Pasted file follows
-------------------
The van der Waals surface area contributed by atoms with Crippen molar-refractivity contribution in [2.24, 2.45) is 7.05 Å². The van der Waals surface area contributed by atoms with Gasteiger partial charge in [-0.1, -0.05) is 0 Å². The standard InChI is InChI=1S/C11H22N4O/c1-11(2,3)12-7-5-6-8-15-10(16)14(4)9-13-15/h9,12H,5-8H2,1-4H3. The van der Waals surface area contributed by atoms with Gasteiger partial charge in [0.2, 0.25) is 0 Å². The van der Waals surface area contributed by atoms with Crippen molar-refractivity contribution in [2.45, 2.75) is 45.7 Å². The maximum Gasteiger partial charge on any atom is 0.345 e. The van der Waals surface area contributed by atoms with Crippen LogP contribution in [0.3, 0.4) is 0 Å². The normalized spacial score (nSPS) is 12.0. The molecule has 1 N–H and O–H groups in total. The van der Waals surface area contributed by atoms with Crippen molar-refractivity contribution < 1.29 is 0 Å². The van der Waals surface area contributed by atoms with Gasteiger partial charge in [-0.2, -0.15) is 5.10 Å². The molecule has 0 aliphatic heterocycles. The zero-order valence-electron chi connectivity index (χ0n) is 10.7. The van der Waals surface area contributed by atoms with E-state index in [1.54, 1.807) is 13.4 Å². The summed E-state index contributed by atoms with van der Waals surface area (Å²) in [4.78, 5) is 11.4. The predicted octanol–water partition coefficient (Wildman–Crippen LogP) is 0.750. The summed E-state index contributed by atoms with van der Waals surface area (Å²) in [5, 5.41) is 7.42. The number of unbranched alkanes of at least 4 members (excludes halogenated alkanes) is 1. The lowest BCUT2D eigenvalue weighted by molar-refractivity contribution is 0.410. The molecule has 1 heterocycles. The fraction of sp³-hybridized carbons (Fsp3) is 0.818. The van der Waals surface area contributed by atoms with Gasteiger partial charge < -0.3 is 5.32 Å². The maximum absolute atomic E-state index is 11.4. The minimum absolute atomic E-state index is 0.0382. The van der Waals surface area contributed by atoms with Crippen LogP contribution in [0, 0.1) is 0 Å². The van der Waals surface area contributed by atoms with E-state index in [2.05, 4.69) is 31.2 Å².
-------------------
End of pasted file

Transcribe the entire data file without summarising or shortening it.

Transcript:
The van der Waals surface area contributed by atoms with Crippen molar-refractivity contribution in [2.24, 2.45) is 7.05 Å². The van der Waals surface area contributed by atoms with Gasteiger partial charge in [-0.1, -0.05) is 0 Å². The standard InChI is InChI=1S/C11H22N4O/c1-11(2,3)12-7-5-6-8-15-10(16)14(4)9-13-15/h9,12H,5-8H2,1-4H3. The van der Waals surface area contributed by atoms with Gasteiger partial charge in [0.2, 0.25) is 0 Å². The van der Waals surface area contributed by atoms with Crippen molar-refractivity contribution in [2.45, 2.75) is 45.7 Å². The maximum Gasteiger partial charge on any atom is 0.345 e. The van der Waals surface area contributed by atoms with Crippen LogP contribution in [0.3, 0.4) is 0 Å². The normalized spacial score (nSPS) is 12.0. The molecule has 1 N–H and O–H groups in total. The van der Waals surface area contributed by atoms with Crippen molar-refractivity contribution < 1.29 is 0 Å². The van der Waals surface area contributed by atoms with Gasteiger partial charge in [-0.2, -0.15) is 5.10 Å². The molecule has 0 aliphatic heterocycles. The zero-order valence-electron chi connectivity index (χ0n) is 10.7. The van der Waals surface area contributed by atoms with E-state index in [1.54, 1.807) is 13.4 Å². The summed E-state index contributed by atoms with van der Waals surface area (Å²) in [4.78, 5) is 11.4. The predicted octanol–water partition coefficient (Wildman–Crippen LogP) is 0.750. The summed E-state index contributed by atoms with van der Waals surface area (Å²) in [5, 5.41) is 7.42. The number of unbranched alkanes of at least 4 members (excludes halogenated alkanes) is 1. The lowest BCUT2D eigenvalue weighted by molar-refractivity contribution is 0.410. The molecule has 1 heterocycles. The fraction of sp³-hybridized carbons (Fsp3) is 0.818. The van der Waals surface area contributed by atoms with Gasteiger partial charge < -0.3 is 5.32 Å². The maximum absolute atomic E-state index is 11.4. The minimum absolute atomic E-state index is 0.0382. The van der Waals surface area contributed by atoms with Crippen LogP contribution in [0, 0.1) is 0 Å². The van der Waals surface area contributed by atoms with E-state index in [2.05, 4.69) is 31.2 Å².